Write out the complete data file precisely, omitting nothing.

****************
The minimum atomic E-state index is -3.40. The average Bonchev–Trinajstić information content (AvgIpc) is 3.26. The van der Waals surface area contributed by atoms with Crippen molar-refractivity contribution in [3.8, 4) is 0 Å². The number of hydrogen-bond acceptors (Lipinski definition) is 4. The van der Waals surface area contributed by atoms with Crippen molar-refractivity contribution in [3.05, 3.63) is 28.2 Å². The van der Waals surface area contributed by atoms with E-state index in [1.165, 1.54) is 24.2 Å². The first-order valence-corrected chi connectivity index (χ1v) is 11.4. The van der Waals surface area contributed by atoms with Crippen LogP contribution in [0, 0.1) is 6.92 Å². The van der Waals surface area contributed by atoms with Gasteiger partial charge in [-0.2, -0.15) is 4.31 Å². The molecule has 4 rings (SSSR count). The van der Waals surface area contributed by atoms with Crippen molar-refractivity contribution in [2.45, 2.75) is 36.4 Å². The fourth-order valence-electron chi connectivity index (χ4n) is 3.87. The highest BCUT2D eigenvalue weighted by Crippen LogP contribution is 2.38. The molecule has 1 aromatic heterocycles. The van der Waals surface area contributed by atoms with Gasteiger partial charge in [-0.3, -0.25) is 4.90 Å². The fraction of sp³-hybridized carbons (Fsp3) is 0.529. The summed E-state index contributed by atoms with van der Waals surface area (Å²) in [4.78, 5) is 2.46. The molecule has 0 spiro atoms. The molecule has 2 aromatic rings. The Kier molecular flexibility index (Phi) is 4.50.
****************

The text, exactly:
The minimum atomic E-state index is -3.40. The average Bonchev–Trinajstić information content (AvgIpc) is 3.26. The van der Waals surface area contributed by atoms with Crippen molar-refractivity contribution in [3.8, 4) is 0 Å². The number of hydrogen-bond acceptors (Lipinski definition) is 4. The van der Waals surface area contributed by atoms with Crippen molar-refractivity contribution in [3.05, 3.63) is 28.2 Å². The van der Waals surface area contributed by atoms with E-state index in [1.165, 1.54) is 24.2 Å². The first-order valence-corrected chi connectivity index (χ1v) is 11.4. The van der Waals surface area contributed by atoms with Crippen LogP contribution in [0, 0.1) is 6.92 Å². The van der Waals surface area contributed by atoms with Gasteiger partial charge in [-0.2, -0.15) is 4.31 Å². The molecule has 4 rings (SSSR count). The van der Waals surface area contributed by atoms with Crippen molar-refractivity contribution in [2.45, 2.75) is 36.4 Å². The fourth-order valence-electron chi connectivity index (χ4n) is 3.87. The highest BCUT2D eigenvalue weighted by Crippen LogP contribution is 2.38. The molecule has 1 aromatic heterocycles. The van der Waals surface area contributed by atoms with Gasteiger partial charge in [-0.3, -0.25) is 4.90 Å². The fraction of sp³-hybridized carbons (Fsp3) is 0.529. The summed E-state index contributed by atoms with van der Waals surface area (Å²) in [4.78, 5) is 2.46. The molecule has 0 spiro atoms. The molecule has 2 aromatic rings. The Kier molecular flexibility index (Phi) is 4.50.